Reducing Greenhouse Gas Emissions
The greenhouse effect is one of Earth’s natural processes. Our planet receives most of its energy from the Sun. The Earth’s surface absorbs this solar energy and releases it back into the atmosphere, and some of it passes into space. The rate at which this effect naturally occurs has kept Earth inhabitable for humans for thousands of years.
But when humans began to burn fossil fuels in large quantities, starting with the Industrial Revolution in the 19th century, they began to release far more greenhouse gases – carbon dioxide, methane, water vapor, nitrous oxide, and ozone – into the atmosphere, and that balance began to shift.
In particular, larger quantities of carbon dioxide in the atmosphere make it less able to convey heat into space, trapping more reflected heat on Earth. As a result, overall global temperatures are rising rapidly. While the Earth will surely survive, it may no longer be comfortable for humans.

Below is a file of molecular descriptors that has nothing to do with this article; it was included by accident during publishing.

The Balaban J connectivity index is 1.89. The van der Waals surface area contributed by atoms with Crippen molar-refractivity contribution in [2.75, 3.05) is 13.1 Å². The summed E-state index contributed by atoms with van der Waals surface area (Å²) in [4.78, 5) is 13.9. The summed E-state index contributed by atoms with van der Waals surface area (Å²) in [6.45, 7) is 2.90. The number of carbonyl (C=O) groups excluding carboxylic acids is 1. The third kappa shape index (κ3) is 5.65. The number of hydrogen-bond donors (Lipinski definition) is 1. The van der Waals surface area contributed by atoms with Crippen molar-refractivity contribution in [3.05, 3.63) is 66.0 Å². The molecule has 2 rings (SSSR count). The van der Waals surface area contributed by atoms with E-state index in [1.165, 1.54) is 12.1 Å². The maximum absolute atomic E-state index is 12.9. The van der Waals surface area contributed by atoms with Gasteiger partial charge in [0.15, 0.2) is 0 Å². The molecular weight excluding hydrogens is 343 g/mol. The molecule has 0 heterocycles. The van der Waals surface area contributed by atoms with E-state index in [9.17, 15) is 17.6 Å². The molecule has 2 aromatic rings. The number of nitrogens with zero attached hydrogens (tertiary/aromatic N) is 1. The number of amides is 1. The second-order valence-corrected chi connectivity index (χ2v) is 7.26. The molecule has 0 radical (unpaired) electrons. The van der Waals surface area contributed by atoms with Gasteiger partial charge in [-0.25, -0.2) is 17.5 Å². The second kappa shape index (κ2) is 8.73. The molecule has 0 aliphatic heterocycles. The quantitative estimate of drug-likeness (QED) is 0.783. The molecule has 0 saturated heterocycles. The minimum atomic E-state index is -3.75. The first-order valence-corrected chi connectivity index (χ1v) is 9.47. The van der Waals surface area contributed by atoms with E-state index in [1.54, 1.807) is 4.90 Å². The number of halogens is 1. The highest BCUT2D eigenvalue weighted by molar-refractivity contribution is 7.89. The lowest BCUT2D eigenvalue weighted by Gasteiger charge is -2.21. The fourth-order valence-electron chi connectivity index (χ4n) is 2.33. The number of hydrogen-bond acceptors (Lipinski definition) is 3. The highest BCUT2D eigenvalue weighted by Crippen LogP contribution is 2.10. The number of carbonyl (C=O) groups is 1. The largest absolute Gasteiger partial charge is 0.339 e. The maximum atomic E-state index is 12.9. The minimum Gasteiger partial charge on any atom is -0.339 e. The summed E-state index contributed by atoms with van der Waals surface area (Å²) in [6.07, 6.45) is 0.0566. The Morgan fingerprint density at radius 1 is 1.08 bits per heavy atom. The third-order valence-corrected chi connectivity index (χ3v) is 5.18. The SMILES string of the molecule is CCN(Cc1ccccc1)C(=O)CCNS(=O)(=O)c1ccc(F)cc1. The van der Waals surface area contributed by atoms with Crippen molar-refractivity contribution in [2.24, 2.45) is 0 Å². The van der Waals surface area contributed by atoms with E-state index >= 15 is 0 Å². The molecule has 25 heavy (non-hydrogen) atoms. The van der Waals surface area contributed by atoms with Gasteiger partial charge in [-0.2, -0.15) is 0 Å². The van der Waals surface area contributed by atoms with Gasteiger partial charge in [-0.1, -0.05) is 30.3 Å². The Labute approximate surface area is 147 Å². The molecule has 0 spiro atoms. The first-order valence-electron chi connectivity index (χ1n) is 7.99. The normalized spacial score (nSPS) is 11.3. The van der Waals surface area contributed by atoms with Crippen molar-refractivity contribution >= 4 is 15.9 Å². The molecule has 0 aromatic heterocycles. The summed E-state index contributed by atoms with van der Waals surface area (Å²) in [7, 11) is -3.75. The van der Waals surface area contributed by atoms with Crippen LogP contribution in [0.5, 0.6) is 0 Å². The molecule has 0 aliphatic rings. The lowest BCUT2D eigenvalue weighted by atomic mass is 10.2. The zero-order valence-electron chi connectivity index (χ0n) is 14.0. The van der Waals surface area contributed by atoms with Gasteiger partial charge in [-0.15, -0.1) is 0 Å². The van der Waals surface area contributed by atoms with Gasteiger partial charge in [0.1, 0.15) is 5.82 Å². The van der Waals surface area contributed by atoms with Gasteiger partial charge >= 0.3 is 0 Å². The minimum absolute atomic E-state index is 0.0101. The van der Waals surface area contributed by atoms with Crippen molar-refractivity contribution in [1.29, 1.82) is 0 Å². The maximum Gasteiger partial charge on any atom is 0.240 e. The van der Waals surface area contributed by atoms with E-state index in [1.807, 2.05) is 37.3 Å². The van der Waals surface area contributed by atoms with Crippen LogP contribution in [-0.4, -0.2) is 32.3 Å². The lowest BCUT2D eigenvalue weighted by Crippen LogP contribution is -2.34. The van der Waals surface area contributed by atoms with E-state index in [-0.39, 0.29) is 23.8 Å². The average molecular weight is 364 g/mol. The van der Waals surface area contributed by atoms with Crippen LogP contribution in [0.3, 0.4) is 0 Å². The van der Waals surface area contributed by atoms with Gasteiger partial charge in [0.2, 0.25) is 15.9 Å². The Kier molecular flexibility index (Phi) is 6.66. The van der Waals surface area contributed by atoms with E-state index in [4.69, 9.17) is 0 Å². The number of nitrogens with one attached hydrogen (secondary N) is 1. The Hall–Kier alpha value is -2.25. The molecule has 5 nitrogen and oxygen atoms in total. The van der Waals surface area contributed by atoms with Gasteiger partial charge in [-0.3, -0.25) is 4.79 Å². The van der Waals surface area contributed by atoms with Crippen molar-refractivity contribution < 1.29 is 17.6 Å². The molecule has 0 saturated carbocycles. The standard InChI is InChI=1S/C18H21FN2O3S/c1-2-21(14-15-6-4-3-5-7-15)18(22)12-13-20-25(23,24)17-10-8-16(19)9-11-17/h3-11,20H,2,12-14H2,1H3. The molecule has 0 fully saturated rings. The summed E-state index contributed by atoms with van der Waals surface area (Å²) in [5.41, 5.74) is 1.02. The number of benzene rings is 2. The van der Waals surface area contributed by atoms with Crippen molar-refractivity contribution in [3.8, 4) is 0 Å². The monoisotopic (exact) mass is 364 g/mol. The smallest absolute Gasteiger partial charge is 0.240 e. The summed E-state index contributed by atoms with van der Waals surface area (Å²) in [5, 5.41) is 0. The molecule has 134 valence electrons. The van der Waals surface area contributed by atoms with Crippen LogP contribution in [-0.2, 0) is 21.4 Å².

We have a short window of opportunity to adapt to these changes. Already we have seen polar ice caps melting and sea levels rising, which could flood New England’s coastal communities. Scientists predict that some areas of the globe will see increased drought, and others will see heavier precipitation and accompanying floods. In the Northeast, summers are expected to be longer and hotter, putting a greater strain on water and electricity.
Conservation Law Foundation has been deeply involved in a variety of policy measures and technology incentives to reduce our region’s greenhouse gas emissions in a bid to avoid the worst effects of climate change. These include the Regional Greenhouse Gas Initiative, the nation’s first mandatory cap and trade program; a Low Carbon Fuel Standard and clean car initiatives that would reduce emissions from transportation vehicles; and Massachusetts’ wide-ranging Global Warming Solutions Act.